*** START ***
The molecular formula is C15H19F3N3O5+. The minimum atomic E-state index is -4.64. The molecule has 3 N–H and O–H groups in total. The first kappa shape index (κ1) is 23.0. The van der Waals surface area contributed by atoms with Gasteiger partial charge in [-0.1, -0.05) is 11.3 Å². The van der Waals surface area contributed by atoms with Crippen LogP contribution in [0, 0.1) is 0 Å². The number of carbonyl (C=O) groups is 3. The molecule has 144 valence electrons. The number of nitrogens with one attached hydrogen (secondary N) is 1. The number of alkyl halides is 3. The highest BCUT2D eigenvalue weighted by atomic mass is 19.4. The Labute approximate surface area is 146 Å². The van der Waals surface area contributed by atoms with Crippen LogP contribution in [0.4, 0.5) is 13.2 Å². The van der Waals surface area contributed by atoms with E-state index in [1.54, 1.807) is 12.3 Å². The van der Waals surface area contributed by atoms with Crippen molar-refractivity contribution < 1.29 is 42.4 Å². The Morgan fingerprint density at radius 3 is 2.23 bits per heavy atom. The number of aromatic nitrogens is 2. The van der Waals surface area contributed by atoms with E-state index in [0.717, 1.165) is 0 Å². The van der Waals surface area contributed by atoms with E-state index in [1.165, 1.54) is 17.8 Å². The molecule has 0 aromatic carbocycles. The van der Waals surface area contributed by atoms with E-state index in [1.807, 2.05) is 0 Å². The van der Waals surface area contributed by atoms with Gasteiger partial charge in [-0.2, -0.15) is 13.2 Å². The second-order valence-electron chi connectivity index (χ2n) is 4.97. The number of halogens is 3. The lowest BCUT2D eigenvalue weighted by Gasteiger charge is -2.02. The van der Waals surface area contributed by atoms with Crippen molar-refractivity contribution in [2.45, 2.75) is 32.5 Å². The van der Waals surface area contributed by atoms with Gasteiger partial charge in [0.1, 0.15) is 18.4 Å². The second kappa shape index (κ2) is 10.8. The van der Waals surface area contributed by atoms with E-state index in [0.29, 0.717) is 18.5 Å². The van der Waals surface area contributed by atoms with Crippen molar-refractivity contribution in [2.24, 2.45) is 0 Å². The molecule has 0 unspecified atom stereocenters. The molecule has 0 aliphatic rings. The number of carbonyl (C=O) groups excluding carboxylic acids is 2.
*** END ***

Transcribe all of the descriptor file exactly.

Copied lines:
The molecular formula is C15H19F3N3O5+. The minimum atomic E-state index is -4.64. The molecule has 3 N–H and O–H groups in total. The first kappa shape index (κ1) is 23.0. The van der Waals surface area contributed by atoms with Gasteiger partial charge in [-0.1, -0.05) is 11.3 Å². The van der Waals surface area contributed by atoms with Crippen LogP contribution in [0, 0.1) is 0 Å². The number of carbonyl (C=O) groups is 3. The molecule has 144 valence electrons. The number of nitrogens with one attached hydrogen (secondary N) is 1. The number of alkyl halides is 3. The highest BCUT2D eigenvalue weighted by atomic mass is 19.4. The Labute approximate surface area is 146 Å². The van der Waals surface area contributed by atoms with Crippen LogP contribution in [0.4, 0.5) is 13.2 Å². The van der Waals surface area contributed by atoms with E-state index in [1.54, 1.807) is 12.3 Å². The van der Waals surface area contributed by atoms with Crippen molar-refractivity contribution < 1.29 is 42.4 Å². The Morgan fingerprint density at radius 3 is 2.23 bits per heavy atom. The number of aromatic nitrogens is 2. The van der Waals surface area contributed by atoms with E-state index in [0.717, 1.165) is 0 Å². The van der Waals surface area contributed by atoms with E-state index in [1.165, 1.54) is 17.8 Å². The molecule has 0 aromatic carbocycles. The van der Waals surface area contributed by atoms with E-state index in [1.807, 2.05) is 0 Å². The van der Waals surface area contributed by atoms with Gasteiger partial charge in [-0.2, -0.15) is 13.2 Å². The second-order valence-electron chi connectivity index (χ2n) is 4.97. The number of halogens is 3. The lowest BCUT2D eigenvalue weighted by Gasteiger charge is -2.02. The van der Waals surface area contributed by atoms with Crippen molar-refractivity contribution in [2.45, 2.75) is 32.5 Å². The van der Waals surface area contributed by atoms with Gasteiger partial charge in [0.1, 0.15) is 18.4 Å². The second kappa shape index (κ2) is 10.8. The van der Waals surface area contributed by atoms with E-state index in [0.29, 0.717) is 18.5 Å². The van der Waals surface area contributed by atoms with Crippen molar-refractivity contribution in [2.24, 2.45) is 0 Å². The molecule has 0 unspecified atom stereocenters. The molecule has 0 aliphatic rings. The number of carbonyl (C=O) groups excluding carboxylic acids is 2.